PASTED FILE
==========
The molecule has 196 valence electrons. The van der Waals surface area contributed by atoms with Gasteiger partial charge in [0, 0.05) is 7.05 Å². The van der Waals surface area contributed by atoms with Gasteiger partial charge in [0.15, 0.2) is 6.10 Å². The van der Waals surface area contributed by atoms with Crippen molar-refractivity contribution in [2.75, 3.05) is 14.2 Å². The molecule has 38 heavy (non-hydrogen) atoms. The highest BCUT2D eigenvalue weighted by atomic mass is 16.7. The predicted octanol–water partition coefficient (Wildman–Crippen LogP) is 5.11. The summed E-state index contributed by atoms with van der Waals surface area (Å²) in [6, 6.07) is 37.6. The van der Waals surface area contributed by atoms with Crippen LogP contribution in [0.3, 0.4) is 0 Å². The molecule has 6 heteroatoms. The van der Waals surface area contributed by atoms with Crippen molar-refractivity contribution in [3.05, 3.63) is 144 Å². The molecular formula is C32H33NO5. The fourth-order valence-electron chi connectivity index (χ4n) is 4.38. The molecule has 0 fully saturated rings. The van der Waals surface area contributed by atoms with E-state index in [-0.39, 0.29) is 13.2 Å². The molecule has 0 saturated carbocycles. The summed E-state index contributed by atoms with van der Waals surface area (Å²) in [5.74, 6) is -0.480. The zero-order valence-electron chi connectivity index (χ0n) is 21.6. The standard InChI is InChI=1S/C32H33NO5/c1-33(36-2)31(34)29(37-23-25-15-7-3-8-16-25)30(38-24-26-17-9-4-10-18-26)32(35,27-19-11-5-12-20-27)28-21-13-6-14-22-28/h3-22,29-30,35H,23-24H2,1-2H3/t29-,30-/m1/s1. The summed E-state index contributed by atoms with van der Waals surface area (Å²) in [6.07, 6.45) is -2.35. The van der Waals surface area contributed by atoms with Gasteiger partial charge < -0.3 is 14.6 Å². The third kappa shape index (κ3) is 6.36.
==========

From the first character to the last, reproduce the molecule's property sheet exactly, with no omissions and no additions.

The molecule has 196 valence electrons. The van der Waals surface area contributed by atoms with Gasteiger partial charge in [0, 0.05) is 7.05 Å². The van der Waals surface area contributed by atoms with Gasteiger partial charge in [0.15, 0.2) is 6.10 Å². The van der Waals surface area contributed by atoms with Crippen molar-refractivity contribution in [2.75, 3.05) is 14.2 Å². The molecule has 38 heavy (non-hydrogen) atoms. The highest BCUT2D eigenvalue weighted by atomic mass is 16.7. The predicted octanol–water partition coefficient (Wildman–Crippen LogP) is 5.11. The summed E-state index contributed by atoms with van der Waals surface area (Å²) in [6, 6.07) is 37.6. The van der Waals surface area contributed by atoms with Crippen LogP contribution in [0.3, 0.4) is 0 Å². The molecule has 6 heteroatoms. The van der Waals surface area contributed by atoms with Crippen molar-refractivity contribution in [3.05, 3.63) is 144 Å². The molecular formula is C32H33NO5. The fourth-order valence-electron chi connectivity index (χ4n) is 4.38. The molecule has 0 fully saturated rings. The van der Waals surface area contributed by atoms with E-state index in [-0.39, 0.29) is 13.2 Å². The molecule has 0 saturated carbocycles. The summed E-state index contributed by atoms with van der Waals surface area (Å²) in [5.74, 6) is -0.480. The zero-order valence-electron chi connectivity index (χ0n) is 21.6. The standard InChI is InChI=1S/C32H33NO5/c1-33(36-2)31(34)29(37-23-25-15-7-3-8-16-25)30(38-24-26-17-9-4-10-18-26)32(35,27-19-11-5-12-20-27)28-21-13-6-14-22-28/h3-22,29-30,35H,23-24H2,1-2H3/t29-,30-/m1/s1. The summed E-state index contributed by atoms with van der Waals surface area (Å²) in [6.07, 6.45) is -2.35. The van der Waals surface area contributed by atoms with Gasteiger partial charge < -0.3 is 14.6 Å². The third kappa shape index (κ3) is 6.36.